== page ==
Ruth Makpii Ipalook: 1911-2008

Taissumani: 2008-07-18

By Kenn Harper

Seven years ago, an Alaskan Inuk woman, then 90 years old, visited Iqaluit to receive an award, presented jointly by the Canadian Polar Commission and the United States Arctic Research Commission for her family's contribution to Arctic science. The occasion was the Arctic Science summit, held in April of 2001.

The woman was Ruth Makpii Ipalook. In 1913, with her mother and father and her older sister, she accompanied explorer Vilhjalmur Stefansson on the Karluk, one of the ships of the Canadian Arctic Expedition. She was only two years old.

The Karluk left Victoria in June, delayed by Stefansson's continuing attempts to raise money. When the ship reached Barrow, Stefansson recruited Inuit as hunters to keep the expedition supplied with food throughout the winter, which they expected to spend on uninhabited Banks Island.

One hunter, Kurraluk, was recommended above all others. He was willing to go, but he insisted on taking his wife and two children. So Qiruk, his wife, and two little girls, eight-year-old Qaualuk (later known as Helen) and little Makpii (later to be known as Ruth) went along.

Qiruk – whom all the crew came to know as "Auntie" – would be busy; in addition to looking after her two children, she was seamstress, sewing skin clothing for 27 men.

Things started badly, and ended even worse. Ice prevented the ship from reaching Banks Island and it spent the early part of the winter locked in the ice of the Beaufort Sea. Stefansson, with five men, left the ship in September on a hunting expedition to the Alaskan coast and never returned; he spent the winter safely with the expedition's two other ships.

Meanwhile the Karluk drifted westward with the ice, slowly, towards Siberia. Kurraluk and another hunter, Kataktovik, kept the expedition supplied with fresh seal and walrus meat throughout the ordeal.

But on January 10, tragedy struck. The Karluk, built as a fishing ship for California, was never meant for the Arctic ice, and on that day she succumbed to its relentless pressure. The crew, the scientific staff and the Inuit took refuge on the ice, where they had already constructed a house of boxes and barrels, and an attached snowhouse for the Inuit.

Robert Bartlett, the captain of the Karluk, knew that their only hope of survival was to reach uninhabited Wrangel Island, north of Siberia. Eight men died on the ice of the Arctic Ocean in the attempt.

Makpii herself almost perished. Her daughter, Emily ­Wilson, recounted the tale that has been passed down in the family. "One night as the tired party slept fully clothed in case of emergency," she said, "my grandmother heard the sudden cracking of the ice and then saw the ice crack right under my mother. There wasn't even time to grab her. She just pushed her right to the other side of the crack, and that saved her life. Otherwise my mother would have fallen into the sea right there."

Makpii was remembered throughout her life for her unflappable cheerfulness. On one particularly bad day on the ice, her father, faced with the daunting task of feeding so many men, addressed her in Inupiat, "Makpii, are we going to live out this year?" Her cheerful reply was, "We're living now, and we're going to keep on living!"

For those that made it to Wrangel Island, the spring and summer that followed were marked by privation and the deaths of three more men. Bartlett and Kataktovik made an epic journey by sledge and foot to the Siberian mainland and from there to East Cape, where they crossed to Alaska and arranged rescue for those stranded on Wrangel Island.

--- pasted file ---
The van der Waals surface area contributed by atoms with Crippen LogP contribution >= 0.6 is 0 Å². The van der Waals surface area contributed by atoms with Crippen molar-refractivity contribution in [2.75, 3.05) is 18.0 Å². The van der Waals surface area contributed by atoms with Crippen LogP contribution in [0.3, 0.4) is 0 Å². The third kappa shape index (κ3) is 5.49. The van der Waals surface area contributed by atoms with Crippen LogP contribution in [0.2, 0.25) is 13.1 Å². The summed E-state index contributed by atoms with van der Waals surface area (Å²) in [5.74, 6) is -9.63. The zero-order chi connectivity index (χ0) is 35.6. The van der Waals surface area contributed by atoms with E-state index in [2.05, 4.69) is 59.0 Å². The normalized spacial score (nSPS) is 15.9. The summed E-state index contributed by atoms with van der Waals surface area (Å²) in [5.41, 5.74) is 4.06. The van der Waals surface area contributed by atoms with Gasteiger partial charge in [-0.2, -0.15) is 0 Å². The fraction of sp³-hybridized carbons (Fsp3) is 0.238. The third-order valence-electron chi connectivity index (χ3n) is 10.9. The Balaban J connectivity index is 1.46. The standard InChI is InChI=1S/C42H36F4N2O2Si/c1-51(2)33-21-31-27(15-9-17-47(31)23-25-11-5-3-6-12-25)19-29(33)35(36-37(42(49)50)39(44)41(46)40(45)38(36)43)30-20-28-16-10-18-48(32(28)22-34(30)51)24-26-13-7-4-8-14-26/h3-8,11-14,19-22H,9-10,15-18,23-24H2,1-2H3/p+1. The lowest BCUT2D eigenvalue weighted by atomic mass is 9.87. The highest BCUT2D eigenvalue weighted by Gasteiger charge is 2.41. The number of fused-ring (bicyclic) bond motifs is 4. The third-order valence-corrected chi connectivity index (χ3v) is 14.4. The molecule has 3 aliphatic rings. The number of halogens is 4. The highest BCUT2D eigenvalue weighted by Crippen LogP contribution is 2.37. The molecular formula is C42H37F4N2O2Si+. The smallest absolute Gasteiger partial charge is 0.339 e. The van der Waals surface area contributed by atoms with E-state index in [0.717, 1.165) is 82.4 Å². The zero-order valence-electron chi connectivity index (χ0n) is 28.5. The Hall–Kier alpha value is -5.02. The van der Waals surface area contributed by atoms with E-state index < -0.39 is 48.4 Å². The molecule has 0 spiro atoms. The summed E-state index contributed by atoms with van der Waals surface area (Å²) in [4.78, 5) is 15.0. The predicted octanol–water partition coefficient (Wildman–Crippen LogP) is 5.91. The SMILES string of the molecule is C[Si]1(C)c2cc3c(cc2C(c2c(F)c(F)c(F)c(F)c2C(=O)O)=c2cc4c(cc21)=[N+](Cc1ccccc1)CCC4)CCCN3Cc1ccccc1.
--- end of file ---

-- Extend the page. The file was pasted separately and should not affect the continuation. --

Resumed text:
Despite the written record of history, family lore says that Makpii, who had turned three in April, was the first to spot the ship. "Umiaqpak," she cried, as the trading vessel King and Winge came into view. Rescue had arrived. The following day, the twelve survivors transferred to the Bear, and sailed for Nome.

Makpii came through the whole terrible ordeal with only a scratch to her chin. Fred Maurer's black cat, with the tongue-twisting name of Niigugauraq, survived the entire trip. Makpii was always chasing the cat and one day it scratched her badly, leaving a scar that was visible for the rest of her long life.

Kurraluk and his family left the ship in Nome for their long overland journey to Barrow. Makpii grew up there. Qiruk had two more children, both boys. The parents named one of them Bartlett, in honour of the fearless Newfoundland captain.

Makpii, or Ruth as she was also known, married Fred Ipalook. They had nine children, four of whom died in infancy. Three boys and two girls grew to adulthood. A young girl was adopted in from another family.

Makpii was a housewife, and later a cook in a cafeteria. She loved to sew. Emily Wilson recalled, "I learned how to sew parkas from her, and how to knit socks. Mother learned how to make dresses by looking at pictures in old catalogues." Her children taught her how to speak English as they were growing up. She was a religious woman, in a family that is still strongly Presbyterian.

A photograph of a laughing young Makpii, taken in Nome after her rescue, is the only cheerful image from an otherwise disastrous expedition.

Ruth Makpii Ipalook suffered a fall and broke her hip in May. She passed away June 2 at the Alaska Native Medical Center in Anchorage. She was 97. She was buried in Barrow. She is survived by her sons, Lloyd and Arthur, and her daughters, Emily and Juanita, and by many grandchildren and great-grandchildren.

Taissumani recounts a specific event of historic interest. Kenn Harper is a historian, writer and linguist who lives in Iqaluit. Feedback? Send your comments and questions to

Share This Story

(0) Comments